Slavery in the United States did not end with the ratification of the 13th Amendment to the United States Constitution.  It still exists.  Today, we call it human trafficking. 

Human trafficking is modern day slavery that touches every corner of the globe; including where we live. This multi-billion-dollar criminal enterprise is the fastest growing crime in the world. Human trafficking involves both commercial sexual exploitation and labor servitude. The average age of entry for victims is between 12-14 years old.

The victims include some of the most vulnerable in society; children transported from other countries, abused children who have run away from home, women with few or no job skills, and illegal immigrants who fear deportation if they speak out.

SEX TRAFFICKING –  The use of force, coercion or deception to recruit, entice, harbor, transport, provide, obtain, or maintain, another person for the purpose of commercial sexual activities.  If the victim is a minor under age 18, force, coercion and deception not required in cases of sex trafficking. Human trafficking, in the case of a minor is recruiting, enticing, harboring, transporting, providing, obtaining, or maintaining another person for the purpose of commercial sexual activities.

LABOR TRAFFICKING – The use of force, fraud or coercion to recruit, harbor, transport, obtain or employ a person for labor or services in involuntary servitude, peonage, debt bondage or slavery. Force, fraud or coercion must be present in cases of labor trafficking involving a minor.

In 2011, the Office of the Attorney General joined forces with Senator Renee Unterman and Representative Edward Lindsey to advocate for a stronger human trafficking law in Georgia. HB 200 went into effect on July 1, 2011. It provides:

  • Substantial increases in the punishment for human trafficking from a possible one-year sentence to a minimum of ten years. If the trafficking causes a minor to commit sex acts by coercion or deception, human traffickers now face 25 years to life in prison, up from maximum sentence of 20 years. Offenders can also be fined up to $100,000.00;
  • Taking the important step of no longer allowing the age of consent (16) or the lack of knowledge of the age of the victim to be used as a defense;
  • Broadening the definition of coercion to recognize and encompass additional ways that victims are coerced into exploitation;
  • Authorizing asset forfeiture for property derived from or used in trafficking
  • More training for law enforcement;
  • Increasing punishments for pimping, pandering and keeping a house of prostitution, when the victim is under 16 years of age from five to 25 to 10 to 30 years; and
  • Making victims of human trafficking eligible for victim compensation for the serious mental and emotional trauma they experience.

On April 2, 2015 a new law passed that makes convicted traffickers register as sex offenders and pay into a state fund called New Safe Harbor to help victims of sex trafficking with physical, mental health, education, job training and legal help.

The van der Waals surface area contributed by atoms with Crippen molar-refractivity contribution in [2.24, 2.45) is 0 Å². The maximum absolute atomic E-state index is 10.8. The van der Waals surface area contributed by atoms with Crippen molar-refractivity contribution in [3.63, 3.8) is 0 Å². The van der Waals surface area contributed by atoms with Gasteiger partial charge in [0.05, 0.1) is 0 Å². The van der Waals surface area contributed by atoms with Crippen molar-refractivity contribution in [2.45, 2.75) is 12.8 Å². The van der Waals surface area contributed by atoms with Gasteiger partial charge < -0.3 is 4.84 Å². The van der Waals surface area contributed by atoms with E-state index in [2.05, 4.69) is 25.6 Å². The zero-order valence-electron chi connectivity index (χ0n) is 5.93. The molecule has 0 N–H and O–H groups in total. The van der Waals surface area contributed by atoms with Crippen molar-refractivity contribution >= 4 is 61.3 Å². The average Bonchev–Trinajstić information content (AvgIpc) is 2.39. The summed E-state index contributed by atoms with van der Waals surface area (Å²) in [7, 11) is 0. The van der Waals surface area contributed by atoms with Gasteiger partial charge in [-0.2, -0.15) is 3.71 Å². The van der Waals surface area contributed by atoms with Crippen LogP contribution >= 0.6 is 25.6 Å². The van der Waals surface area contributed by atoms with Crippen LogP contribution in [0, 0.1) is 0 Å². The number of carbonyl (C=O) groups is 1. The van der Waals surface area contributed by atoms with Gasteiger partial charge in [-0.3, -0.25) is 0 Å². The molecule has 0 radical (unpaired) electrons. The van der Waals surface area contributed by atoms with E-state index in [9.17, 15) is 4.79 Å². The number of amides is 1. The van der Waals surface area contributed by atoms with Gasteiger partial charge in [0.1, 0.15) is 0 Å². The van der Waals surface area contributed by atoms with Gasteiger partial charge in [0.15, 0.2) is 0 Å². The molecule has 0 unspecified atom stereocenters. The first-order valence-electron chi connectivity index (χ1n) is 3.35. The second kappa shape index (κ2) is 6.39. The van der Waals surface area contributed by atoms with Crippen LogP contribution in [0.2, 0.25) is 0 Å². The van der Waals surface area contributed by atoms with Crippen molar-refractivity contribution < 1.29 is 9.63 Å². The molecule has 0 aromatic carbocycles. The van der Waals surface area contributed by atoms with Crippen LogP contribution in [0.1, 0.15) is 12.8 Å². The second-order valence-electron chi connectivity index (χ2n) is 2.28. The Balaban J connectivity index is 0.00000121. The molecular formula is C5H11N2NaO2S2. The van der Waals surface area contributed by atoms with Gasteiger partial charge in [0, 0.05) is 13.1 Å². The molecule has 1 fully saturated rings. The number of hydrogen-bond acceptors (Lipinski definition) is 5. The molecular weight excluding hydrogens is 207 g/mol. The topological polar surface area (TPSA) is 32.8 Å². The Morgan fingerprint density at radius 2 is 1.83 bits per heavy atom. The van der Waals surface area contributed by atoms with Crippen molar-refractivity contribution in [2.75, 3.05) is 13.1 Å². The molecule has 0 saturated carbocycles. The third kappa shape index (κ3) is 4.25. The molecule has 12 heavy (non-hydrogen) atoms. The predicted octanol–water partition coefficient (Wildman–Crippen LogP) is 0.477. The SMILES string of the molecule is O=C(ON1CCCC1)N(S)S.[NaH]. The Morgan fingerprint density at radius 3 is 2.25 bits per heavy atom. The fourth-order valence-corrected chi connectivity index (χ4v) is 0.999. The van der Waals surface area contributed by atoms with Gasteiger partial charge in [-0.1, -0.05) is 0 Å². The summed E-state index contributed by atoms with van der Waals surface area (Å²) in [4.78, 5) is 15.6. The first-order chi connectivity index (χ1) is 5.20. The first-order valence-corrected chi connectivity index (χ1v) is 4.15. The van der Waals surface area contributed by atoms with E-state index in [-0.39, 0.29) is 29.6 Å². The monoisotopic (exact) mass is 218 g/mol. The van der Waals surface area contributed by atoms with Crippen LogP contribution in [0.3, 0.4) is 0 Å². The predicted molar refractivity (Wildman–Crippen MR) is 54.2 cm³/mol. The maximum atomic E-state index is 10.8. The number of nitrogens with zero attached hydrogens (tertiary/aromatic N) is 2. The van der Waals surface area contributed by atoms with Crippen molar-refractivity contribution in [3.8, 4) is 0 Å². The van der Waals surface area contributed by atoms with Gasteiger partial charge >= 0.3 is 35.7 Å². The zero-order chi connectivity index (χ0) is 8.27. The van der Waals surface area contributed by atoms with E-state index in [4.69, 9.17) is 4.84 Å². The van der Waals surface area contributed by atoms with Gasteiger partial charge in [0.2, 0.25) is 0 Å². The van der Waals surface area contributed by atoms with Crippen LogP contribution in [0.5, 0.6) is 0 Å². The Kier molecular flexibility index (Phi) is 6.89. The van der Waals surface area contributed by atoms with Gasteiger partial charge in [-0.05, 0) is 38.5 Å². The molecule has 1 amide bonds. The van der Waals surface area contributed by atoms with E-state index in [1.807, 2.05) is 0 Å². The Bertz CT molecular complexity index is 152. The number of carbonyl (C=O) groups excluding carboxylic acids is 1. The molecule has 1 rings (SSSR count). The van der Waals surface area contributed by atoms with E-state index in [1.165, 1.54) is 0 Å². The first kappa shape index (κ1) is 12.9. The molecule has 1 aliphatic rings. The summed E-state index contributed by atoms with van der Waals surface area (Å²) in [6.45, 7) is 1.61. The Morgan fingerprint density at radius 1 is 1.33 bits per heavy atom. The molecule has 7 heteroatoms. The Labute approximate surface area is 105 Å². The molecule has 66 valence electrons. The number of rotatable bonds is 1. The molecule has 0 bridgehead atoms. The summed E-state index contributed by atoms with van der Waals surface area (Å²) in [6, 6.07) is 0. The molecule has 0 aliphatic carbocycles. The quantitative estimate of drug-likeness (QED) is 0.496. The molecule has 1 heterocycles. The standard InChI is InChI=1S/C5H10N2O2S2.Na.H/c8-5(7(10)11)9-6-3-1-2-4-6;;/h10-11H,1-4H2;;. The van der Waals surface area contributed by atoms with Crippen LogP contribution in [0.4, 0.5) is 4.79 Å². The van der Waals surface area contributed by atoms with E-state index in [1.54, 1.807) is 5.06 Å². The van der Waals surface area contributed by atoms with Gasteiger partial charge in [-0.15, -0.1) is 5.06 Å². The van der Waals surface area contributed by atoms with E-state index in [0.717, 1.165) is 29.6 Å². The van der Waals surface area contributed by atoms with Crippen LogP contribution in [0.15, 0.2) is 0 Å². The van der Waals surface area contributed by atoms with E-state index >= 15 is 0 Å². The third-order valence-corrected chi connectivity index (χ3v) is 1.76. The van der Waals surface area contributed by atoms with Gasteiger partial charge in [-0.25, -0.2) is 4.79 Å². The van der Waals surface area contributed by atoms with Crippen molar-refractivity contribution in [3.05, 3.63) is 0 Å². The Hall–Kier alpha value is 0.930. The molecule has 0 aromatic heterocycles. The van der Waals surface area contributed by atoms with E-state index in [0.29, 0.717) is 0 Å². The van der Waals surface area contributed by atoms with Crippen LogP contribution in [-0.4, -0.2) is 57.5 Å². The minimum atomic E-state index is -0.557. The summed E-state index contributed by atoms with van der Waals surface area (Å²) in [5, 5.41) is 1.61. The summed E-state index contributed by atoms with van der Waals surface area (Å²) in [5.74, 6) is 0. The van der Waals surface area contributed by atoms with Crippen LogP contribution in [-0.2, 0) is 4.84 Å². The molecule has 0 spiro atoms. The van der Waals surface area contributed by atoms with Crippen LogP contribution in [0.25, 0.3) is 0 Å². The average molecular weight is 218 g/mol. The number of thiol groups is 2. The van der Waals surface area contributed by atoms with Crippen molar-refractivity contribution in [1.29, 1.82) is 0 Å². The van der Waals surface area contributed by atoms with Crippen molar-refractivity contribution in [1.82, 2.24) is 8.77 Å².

Earlier this month, First Lady Marty Kemp, Georgia Attorney General Chris Carr, and other state officials announced a grant for $153 million to fight human trafficking in Georgia.

  • Approximately $4.3 million will assist law enforcement officials and victim services providers in prosecuting human traffickers and aiding survivors.
  • Along with Kemp and Carr, other officials joining in on this initiative are GRACE Commission members, the U.S. Department of Justice officials, and U.S. Attorneys B.J. Pak and Charlie Peeler. 

However, even though human trafficking awareness is at an all-time high and Georgia, the federal government, and non-profit groups have mobilized forces to prosecute traffickers and help victims, winning this war will be a great challenge. 

The main reason that it is a crime that oftentimes takes place across borders. The international nature of the crime is not only difficult to comprehend and complicated, the source of the crime oftentimes takes place in uncooperative foreign countries.

The only international response to human trafficking that I am aware of (there could be more) was in 2000 when the United Nations (U.N.) ratified a protocol on the trafficking of persons. This protocol was an attempt to create international guidelines for how human trafficking should be handled throughout the world. It called for the countries who ratified the protocol to pass laws prohibiting human trafficking in their countries.

Like most U.N. protocols and declarations that try to tell sovereign countries what to do and how to do it, this protocol was ignored; particularly by countries that are the largest suppliers of victims.

The only way to win this war is to continue to elect strong public servants who are totally dedicated to enforcing strict penalties, working with other like-minded countries, and utilizing larger human trafficking task forces to arrest and prosecute offenders.

The United States and Georgia are the premier leaders in the world.  If we do not continue to escalate this fight, no one will.